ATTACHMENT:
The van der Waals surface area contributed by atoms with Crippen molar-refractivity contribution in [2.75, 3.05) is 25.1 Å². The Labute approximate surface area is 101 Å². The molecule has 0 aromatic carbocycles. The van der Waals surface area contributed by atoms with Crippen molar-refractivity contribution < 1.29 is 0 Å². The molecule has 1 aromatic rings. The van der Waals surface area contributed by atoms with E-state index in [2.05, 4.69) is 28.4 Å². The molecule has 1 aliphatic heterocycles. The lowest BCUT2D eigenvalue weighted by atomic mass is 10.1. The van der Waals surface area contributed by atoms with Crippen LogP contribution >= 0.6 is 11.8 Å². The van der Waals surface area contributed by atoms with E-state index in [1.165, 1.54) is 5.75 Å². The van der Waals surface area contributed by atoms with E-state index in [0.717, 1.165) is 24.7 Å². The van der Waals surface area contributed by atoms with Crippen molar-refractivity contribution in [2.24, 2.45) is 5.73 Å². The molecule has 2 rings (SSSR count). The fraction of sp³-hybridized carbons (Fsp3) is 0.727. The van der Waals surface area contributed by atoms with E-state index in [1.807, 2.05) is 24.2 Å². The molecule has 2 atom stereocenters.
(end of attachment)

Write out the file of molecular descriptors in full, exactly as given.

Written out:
The van der Waals surface area contributed by atoms with Crippen molar-refractivity contribution in [2.75, 3.05) is 25.1 Å². The Labute approximate surface area is 101 Å². The molecule has 0 aromatic carbocycles. The van der Waals surface area contributed by atoms with Crippen molar-refractivity contribution < 1.29 is 0 Å². The molecule has 1 aromatic rings. The van der Waals surface area contributed by atoms with E-state index in [2.05, 4.69) is 28.4 Å². The molecule has 1 aliphatic heterocycles. The lowest BCUT2D eigenvalue weighted by atomic mass is 10.1. The van der Waals surface area contributed by atoms with Crippen LogP contribution >= 0.6 is 11.8 Å². The van der Waals surface area contributed by atoms with E-state index in [1.165, 1.54) is 5.75 Å². The van der Waals surface area contributed by atoms with E-state index in [0.717, 1.165) is 24.7 Å². The van der Waals surface area contributed by atoms with Crippen molar-refractivity contribution in [2.24, 2.45) is 5.73 Å². The molecule has 2 rings (SSSR count). The fraction of sp³-hybridized carbons (Fsp3) is 0.727. The van der Waals surface area contributed by atoms with E-state index in [1.807, 2.05) is 24.2 Å². The molecule has 2 atom stereocenters.